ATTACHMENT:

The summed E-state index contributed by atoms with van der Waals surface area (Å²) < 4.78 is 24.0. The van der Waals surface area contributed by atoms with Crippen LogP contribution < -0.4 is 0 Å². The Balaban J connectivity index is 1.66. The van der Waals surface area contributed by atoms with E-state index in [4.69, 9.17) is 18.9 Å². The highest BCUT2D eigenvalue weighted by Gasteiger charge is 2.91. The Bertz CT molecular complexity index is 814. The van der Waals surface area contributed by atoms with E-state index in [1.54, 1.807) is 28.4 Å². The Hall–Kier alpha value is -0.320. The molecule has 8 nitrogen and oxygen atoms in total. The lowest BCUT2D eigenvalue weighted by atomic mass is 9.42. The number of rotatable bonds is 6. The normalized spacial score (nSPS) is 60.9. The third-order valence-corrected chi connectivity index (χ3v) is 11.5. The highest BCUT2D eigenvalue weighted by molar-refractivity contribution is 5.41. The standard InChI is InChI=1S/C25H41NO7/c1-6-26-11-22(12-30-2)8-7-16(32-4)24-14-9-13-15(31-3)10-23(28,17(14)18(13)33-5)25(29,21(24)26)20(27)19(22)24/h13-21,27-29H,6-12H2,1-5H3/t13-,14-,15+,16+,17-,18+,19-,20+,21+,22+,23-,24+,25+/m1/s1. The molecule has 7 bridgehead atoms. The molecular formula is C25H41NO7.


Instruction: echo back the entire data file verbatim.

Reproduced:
The summed E-state index contributed by atoms with van der Waals surface area (Å²) < 4.78 is 24.0. The van der Waals surface area contributed by atoms with Crippen LogP contribution < -0.4 is 0 Å². The Balaban J connectivity index is 1.66. The van der Waals surface area contributed by atoms with E-state index in [4.69, 9.17) is 18.9 Å². The highest BCUT2D eigenvalue weighted by Gasteiger charge is 2.91. The Bertz CT molecular complexity index is 814. The van der Waals surface area contributed by atoms with E-state index in [1.54, 1.807) is 28.4 Å². The Hall–Kier alpha value is -0.320. The molecule has 8 nitrogen and oxygen atoms in total. The lowest BCUT2D eigenvalue weighted by atomic mass is 9.42. The number of rotatable bonds is 6. The normalized spacial score (nSPS) is 60.9. The third-order valence-corrected chi connectivity index (χ3v) is 11.5. The highest BCUT2D eigenvalue weighted by molar-refractivity contribution is 5.41. The standard InChI is InChI=1S/C25H41NO7/c1-6-26-11-22(12-30-2)8-7-16(32-4)24-14-9-13-15(31-3)10-23(28,17(14)18(13)33-5)25(29,21(24)26)20(27)19(22)24/h13-21,27-29H,6-12H2,1-5H3/t13-,14-,15+,16+,17-,18+,19-,20+,21+,22+,23-,24+,25+/m1/s1. The molecule has 7 bridgehead atoms. The molecular formula is C25H41NO7.